I was recently on the road and had an opportunity to catch up on some of Coach Ron and Jill Wolforth’s audio CDs that Inner Circle members receive once a month on a variety of topics. I highly recommend becoming an Inner Circle member for those of you wanting to stay up to date on Coach Wolforth’s philosophies and to hear him and Jill discuss some of the most cutting edge topics in the game. The topic of this blog comes from one of Coach Wolforth’s discussions on his Inner Circle audio CDs.

In the past, I have written blogs addressing some of the ways to become a truly exceptional baseball athlete—because if you simply do what others do you are going to get what other get. Generally, that is not something you want, since the majority of athletes who play baseball never make it to the next level (that next level could be high school varsity, college, or professional). The philosophy of being unique and different than the majority applies when talking about a person’s analysis on the game of baseball.

I have a unique perspective on baseball given that I played the game for many years, both at the college and professional level, and I have been involved with the training and preparation side of baseball for over 10 years with Oates Specialties. I am fortunate to have spent countless hours with some of the best and most progressive baseball minds in the world.

Due to my baseball background, many people I interact with want to talk about baseball. It seems as though the majority of the small talk I find myself involved in is about baseball. Yet I find something very interesting about these discussions: the lack of depth that self-proclaimed baseball fanatics have when it comes to their knowledge of the game. These “baseball junkies” can tell you all about what happened in last night’s game, or a certain player’s stats, or new contract, or a team’s minor league prospects, but they can’t tell you a thing about the intricacies of the game. They don’t understand how 90+ mph fastballs are generated, or what makes a breaking ball sharp. They can’t engage in conversation about why a certain hitter is in a slump, or how a player can belt a 400+ foot homerun. Their knowledge is shallow. They like to rely on the “Wow, he’s a freak” approach without any analysis.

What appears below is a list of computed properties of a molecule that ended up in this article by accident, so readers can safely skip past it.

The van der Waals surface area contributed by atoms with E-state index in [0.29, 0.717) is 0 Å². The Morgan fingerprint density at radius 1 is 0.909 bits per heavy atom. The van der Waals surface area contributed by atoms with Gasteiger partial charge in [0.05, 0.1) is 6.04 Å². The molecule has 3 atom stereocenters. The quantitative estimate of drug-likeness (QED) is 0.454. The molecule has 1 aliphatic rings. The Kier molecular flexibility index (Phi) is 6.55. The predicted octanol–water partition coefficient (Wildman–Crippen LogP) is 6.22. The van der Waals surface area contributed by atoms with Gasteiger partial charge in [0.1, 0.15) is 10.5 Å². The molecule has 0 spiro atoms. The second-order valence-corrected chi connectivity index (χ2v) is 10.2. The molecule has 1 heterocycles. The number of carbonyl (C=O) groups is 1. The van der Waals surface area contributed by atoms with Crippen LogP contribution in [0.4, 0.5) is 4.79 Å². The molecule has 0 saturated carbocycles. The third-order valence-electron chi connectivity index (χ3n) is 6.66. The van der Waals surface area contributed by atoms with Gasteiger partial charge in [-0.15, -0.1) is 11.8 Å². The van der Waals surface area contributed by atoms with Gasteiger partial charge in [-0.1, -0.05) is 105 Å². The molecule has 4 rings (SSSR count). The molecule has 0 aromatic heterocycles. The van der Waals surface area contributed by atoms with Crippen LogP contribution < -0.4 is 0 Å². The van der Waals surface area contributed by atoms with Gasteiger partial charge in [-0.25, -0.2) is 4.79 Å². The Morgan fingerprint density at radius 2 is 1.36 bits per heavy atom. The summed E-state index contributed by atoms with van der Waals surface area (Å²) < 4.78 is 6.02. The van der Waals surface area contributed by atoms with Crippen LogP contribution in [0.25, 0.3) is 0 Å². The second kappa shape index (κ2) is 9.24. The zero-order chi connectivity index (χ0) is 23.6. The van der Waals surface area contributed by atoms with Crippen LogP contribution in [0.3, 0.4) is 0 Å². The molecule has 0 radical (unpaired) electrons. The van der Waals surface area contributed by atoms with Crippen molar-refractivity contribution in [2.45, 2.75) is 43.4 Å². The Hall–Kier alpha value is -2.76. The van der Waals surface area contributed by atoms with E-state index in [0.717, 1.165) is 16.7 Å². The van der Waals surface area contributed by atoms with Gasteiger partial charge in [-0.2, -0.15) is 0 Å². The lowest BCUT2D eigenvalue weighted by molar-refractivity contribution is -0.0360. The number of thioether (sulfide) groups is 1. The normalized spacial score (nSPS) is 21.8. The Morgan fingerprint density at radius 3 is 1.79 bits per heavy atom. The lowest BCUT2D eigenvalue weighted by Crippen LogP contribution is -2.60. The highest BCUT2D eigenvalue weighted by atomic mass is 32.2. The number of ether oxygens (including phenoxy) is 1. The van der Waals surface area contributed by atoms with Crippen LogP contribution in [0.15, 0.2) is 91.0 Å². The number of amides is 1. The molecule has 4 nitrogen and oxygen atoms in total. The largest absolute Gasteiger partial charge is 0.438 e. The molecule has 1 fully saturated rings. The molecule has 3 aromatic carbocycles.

But for those of you athletes and coaches who want to be exceptional you should not be a fan of the game. You need to be a student of the game. A student of the game has tried to understand the specific movements that baseball athletes make to produce 90+ mph fastballs and 400+ foot homeruns. A student of the game has tried to understand mechanics and has tried to figure out why some movements are more efficient than others.

What is the primary difference between a fan and a student? I think it is the level of appreciation for what elite baseball athletes are able to accomplish. A student of the game knows about the work that it takes to get a hitter out or to get a base hit. A student of the game knows how difficult it can be to field a ball in the hole and to throw it across the diamond to get the runner out at first. This is because the student of the game has either attempted these feats for himself, or has been around numerous athletes attempting to perform those tasks. The student knows the hours it takes to try and master even the most basic tasks.

A fan of the game does not know these things. Fans often underestimate the skill it requires to do some of the most “basic” and “routine” tasks on the diamond. Fans show their lack of appreciation by booing, heckling, and bad-mouthing athletes who fail to succeed. I don’t think you will find too many students of the game booing or heckling struggling athletes. Because students understand how hard the game of baseball is. Students know how hard athletes work. I have been heckled and booed for my performance on the diamond. You will never witness me doing it. I fully understand what the athlete is going through and what he is attempting to do.

Back to my over-arching point of this blog: if you want to become an elite, exceptional baseball player or baseball coach you need to be more than a fan of the game. You need to study it like you would any other topic you are attempting to master. A player’s stats, or contract, or the outcome of last night’s game is great if your goal is to be able to master the “water-cooler” talks with other fans of the game. But if your goal is to make it to the next level, you need to be studying the game. You should be watching elite athletes with the purpose of learning from their specific movements. You should know what your swing or pitching motion looks like on film and be able to describe it. You should be reading everything you can about baseball specific conditioning and training. When you watch a baseball game you should be thinking, analyzing, and contemplating aspects of the game beyond the comprehension of a mere fan.

If you feel as though you have to dumb down your baseball discussions with others in order to discuss what they want to talk about—then you are probably on the right track. You are on your way to becoming a student of the game.

Until next time,

Brian Oates